Sesame Street Ep #276

Grover helps Herbert Birdsfoot.

Grover helps Herbert Birdsfoot.

From that point, we’re off and away to a bunch of quick segments, beginning with a cartoon about an unfortunate man who invites the letter “M” over for dinner and watches horrified as it eats literally everything in sight, and then we have another Herbert Birdsfoot scene. Although, as I explained before, he was originally brought on as Kermit’s rather unlikely replacement, he apparently continued to have a few sketches after Kermit came back this season, before being gradually phased out completely by 1974. This is a particularly cute one, in which he is introducing the letter–you guessed it!–“M,” when Grover comes along, repeatedly making a rather desperate-sounding but serendipitous “mmmm!” sound.


Rather than asking him why he’s doing this, the singleminded Herbert plows forwards with his lecture, letting Grover frustratedly make the noise before he himself lists a number of M words, a funny twist on the norm where Grover is the one driving him crazy. Finally, he smells peanut butter on Grover’s breath and realizes that the poor monster’s mouth must be glued together from a recent sticky meal. He helps pry his mouth open, and a much-relieved Grover thanks him profusely, only to then accidentally shut his mouth again a moment after Herbert leaves, once again helplessly stuck!


Then, Molly reappears, reiterating the letter M by introducing words such as her own name, “Molly,” the object around which her career revolves, “mailbox,” and then sighing over a guy she likes named “Melvin”. That Molly really is insatiable, huh? We then get a look at the Melvin of whom she speaks in a cartoon, in which we can ogle this moving man’s magnificent muscles. No wonder he has Molly all hot and bothered. Though the ’70s ‘stache has to go.


Thankfully, the following “M” sketch is much better, and not only because it’s a Luis and Cookie scene, although that would’ve been enough. And interestingly, Luis actually calls him “Cookie” as a name here, rather than “Monster,” as Gordon did in the past, or “Tiny,” as Cookie named himself in an earlier sketch with Ernie, indicating that by this point, they’d finally settled on that actually being his name. That doesn’t mean that cookies are now the only thing he’ll eat, however. Here, Luis holds up an “M,” and Cookie tells him that “M” reminds him of cookies. But Luis can’t imagine why. After all, “M” isn’t the first letter in “cookie”! And Cookie clarifies for him that “EVERYTHING make me think of cookies. Your legs make me think of cookies!…Your nose is a cookie to me!…The whole world is cookies!” At which point he’s worked himself into such a frenzy that he has to eat the “M” for good measure.


In addition to Frank Oz being absolutely hilarious here, it’s also another great example of Sesame Street‘s uncondescending approach to teaching children. The humor here is totally based in Cookie’s character, flipping our expectations from typical Sesame sketches by having the word discussed not be the “correct” one for the letter. They trust the kids to get that. Another thing of note here is that, after some earlier scenes in which Cookie speaks more correctly, Cookie’s grammar has continued to degrade here, putting him even more in line with the Cookie we know and love today. Which is, again, another example of Sesame Street trusting children to understand that Cookie is speaking the wrong way without feeling the constant need to reiterate it.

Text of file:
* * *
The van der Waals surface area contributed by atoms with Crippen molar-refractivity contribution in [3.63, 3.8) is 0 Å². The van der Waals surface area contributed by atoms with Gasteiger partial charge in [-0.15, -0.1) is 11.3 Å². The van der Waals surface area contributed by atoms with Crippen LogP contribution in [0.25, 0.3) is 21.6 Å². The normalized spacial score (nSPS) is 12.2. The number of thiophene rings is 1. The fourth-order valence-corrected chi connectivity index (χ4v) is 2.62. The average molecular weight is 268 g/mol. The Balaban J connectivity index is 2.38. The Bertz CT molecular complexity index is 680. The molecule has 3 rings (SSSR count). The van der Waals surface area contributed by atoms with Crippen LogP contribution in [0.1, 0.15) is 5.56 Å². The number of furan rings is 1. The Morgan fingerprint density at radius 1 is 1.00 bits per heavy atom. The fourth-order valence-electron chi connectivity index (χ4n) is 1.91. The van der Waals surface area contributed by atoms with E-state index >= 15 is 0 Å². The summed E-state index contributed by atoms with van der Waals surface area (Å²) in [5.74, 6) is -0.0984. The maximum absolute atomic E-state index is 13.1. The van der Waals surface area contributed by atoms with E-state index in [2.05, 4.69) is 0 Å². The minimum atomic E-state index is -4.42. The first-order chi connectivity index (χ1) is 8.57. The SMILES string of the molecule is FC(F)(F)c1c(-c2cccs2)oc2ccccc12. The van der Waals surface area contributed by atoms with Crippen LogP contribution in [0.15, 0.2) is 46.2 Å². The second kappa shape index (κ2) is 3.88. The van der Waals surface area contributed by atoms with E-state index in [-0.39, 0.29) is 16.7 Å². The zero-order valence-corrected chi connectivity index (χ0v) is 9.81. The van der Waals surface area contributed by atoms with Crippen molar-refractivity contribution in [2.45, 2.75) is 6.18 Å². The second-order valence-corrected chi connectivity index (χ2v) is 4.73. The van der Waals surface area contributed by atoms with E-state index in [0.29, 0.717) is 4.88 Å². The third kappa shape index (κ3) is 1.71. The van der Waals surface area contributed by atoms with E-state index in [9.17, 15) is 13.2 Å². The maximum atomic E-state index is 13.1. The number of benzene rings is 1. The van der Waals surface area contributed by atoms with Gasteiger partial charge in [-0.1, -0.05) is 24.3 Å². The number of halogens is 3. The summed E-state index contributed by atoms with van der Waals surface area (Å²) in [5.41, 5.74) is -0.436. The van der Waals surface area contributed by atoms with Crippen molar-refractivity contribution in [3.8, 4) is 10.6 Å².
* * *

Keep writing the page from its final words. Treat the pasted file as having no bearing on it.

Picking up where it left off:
Cookie tells Luis what's what.

Cookie tells Luis what’s what.

Then, we have 2 short cartoons, one about two sentient lines arguing but then eventually intersecting, the other a song about a cow singing about how “M is for Moo”. Afterwards, we’re in Bert and Ernie’s apartment for another really sweet scene between the two of them. It’s truly nice to see two of them in one episode, to help add a bit of balance to the ones where they’re at odds and remind us that at their heart, they’re best friends (and possibly more? wink wink).


Here, Bert walks in to discover a very sad Ernie. Genuinely concerned for his buddy, Bert asks what’s wrong, and Ernie says he just doesn’t think he’s special. He’s plain and ordinary. But Bert won’t stand for it. He tells him that of course he’s special. Everyone’s special! He tells him to feel his nose. “That’s an Ernie nose!” he says. He then tells him to feel his hair and his ears, showing him how all of these parts of him are unique. Nobody is just like him. And Ernie is so touched that he turns to the camera and tells the audience the same thing Bert told him. “Hey you, why are you looking like that? You’re a special person, too!” also telling them to feel their noses and their hair and to wiggle their fingers, etc. “Smile,” he says, “You’re a very special person too, like me.”